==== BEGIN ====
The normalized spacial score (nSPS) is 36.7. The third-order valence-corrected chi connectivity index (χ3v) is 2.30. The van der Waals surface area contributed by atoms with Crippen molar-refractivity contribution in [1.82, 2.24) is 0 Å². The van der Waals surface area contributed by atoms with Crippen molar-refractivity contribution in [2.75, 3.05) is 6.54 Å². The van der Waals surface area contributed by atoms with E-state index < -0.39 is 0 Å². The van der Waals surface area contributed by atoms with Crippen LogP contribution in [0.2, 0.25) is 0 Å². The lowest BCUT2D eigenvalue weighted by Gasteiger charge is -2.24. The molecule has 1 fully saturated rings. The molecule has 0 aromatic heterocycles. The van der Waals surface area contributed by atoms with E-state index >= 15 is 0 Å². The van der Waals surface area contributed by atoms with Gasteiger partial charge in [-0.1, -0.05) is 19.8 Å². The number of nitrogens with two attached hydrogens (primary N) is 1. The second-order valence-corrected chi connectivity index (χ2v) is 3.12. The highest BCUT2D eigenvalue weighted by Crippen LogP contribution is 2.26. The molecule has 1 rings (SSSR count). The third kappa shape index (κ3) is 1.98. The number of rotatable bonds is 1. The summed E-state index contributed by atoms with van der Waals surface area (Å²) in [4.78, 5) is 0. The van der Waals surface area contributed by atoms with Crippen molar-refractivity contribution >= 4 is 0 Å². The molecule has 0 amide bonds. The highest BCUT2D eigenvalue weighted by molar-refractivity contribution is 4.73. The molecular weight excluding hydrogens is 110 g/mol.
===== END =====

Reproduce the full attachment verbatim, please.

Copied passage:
The normalized spacial score (nSPS) is 36.7. The third-order valence-corrected chi connectivity index (χ3v) is 2.30. The van der Waals surface area contributed by atoms with Crippen molar-refractivity contribution in [1.82, 2.24) is 0 Å². The van der Waals surface area contributed by atoms with Crippen molar-refractivity contribution in [2.75, 3.05) is 6.54 Å². The van der Waals surface area contributed by atoms with E-state index < -0.39 is 0 Å². The van der Waals surface area contributed by atoms with Crippen LogP contribution in [0.2, 0.25) is 0 Å². The lowest BCUT2D eigenvalue weighted by Gasteiger charge is -2.24. The molecule has 1 fully saturated rings. The molecule has 0 aromatic heterocycles. The van der Waals surface area contributed by atoms with E-state index >= 15 is 0 Å². The van der Waals surface area contributed by atoms with Gasteiger partial charge in [-0.1, -0.05) is 19.8 Å². The number of nitrogens with two attached hydrogens (primary N) is 1. The second-order valence-corrected chi connectivity index (χ2v) is 3.12. The highest BCUT2D eigenvalue weighted by Crippen LogP contribution is 2.26. The molecule has 1 rings (SSSR count). The third kappa shape index (κ3) is 1.98. The number of rotatable bonds is 1. The summed E-state index contributed by atoms with van der Waals surface area (Å²) in [4.78, 5) is 0. The van der Waals surface area contributed by atoms with Crippen molar-refractivity contribution >= 4 is 0 Å². The molecule has 0 amide bonds. The highest BCUT2D eigenvalue weighted by molar-refractivity contribution is 4.73. The molecular weight excluding hydrogens is 110 g/mol.